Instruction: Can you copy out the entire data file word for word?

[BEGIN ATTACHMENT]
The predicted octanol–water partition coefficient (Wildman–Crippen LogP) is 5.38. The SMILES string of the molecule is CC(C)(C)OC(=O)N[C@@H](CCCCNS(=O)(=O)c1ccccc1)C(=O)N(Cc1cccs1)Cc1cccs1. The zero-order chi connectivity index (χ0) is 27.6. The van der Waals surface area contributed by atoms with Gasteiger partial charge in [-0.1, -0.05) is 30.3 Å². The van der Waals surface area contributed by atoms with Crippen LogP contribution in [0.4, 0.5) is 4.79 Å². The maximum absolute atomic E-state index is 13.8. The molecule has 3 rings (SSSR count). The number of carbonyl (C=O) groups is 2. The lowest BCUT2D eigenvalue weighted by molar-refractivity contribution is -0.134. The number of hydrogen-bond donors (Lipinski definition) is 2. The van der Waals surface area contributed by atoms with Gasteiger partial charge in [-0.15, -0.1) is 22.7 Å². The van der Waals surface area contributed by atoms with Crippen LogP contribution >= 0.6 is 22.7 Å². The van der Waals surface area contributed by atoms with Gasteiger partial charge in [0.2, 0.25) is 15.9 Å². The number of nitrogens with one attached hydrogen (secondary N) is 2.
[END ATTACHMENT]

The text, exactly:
The predicted octanol–water partition coefficient (Wildman–Crippen LogP) is 5.38. The SMILES string of the molecule is CC(C)(C)OC(=O)N[C@@H](CCCCNS(=O)(=O)c1ccccc1)C(=O)N(Cc1cccs1)Cc1cccs1. The zero-order chi connectivity index (χ0) is 27.6. The van der Waals surface area contributed by atoms with Gasteiger partial charge in [-0.1, -0.05) is 30.3 Å². The van der Waals surface area contributed by atoms with Crippen LogP contribution in [0.4, 0.5) is 4.79 Å². The maximum absolute atomic E-state index is 13.8. The molecule has 3 rings (SSSR count). The number of carbonyl (C=O) groups is 2. The lowest BCUT2D eigenvalue weighted by molar-refractivity contribution is -0.134. The number of hydrogen-bond donors (Lipinski definition) is 2. The van der Waals surface area contributed by atoms with Gasteiger partial charge in [-0.15, -0.1) is 22.7 Å². The van der Waals surface area contributed by atoms with Crippen LogP contribution >= 0.6 is 22.7 Å². The van der Waals surface area contributed by atoms with Gasteiger partial charge in [0.2, 0.25) is 15.9 Å². The number of nitrogens with one attached hydrogen (secondary N) is 2.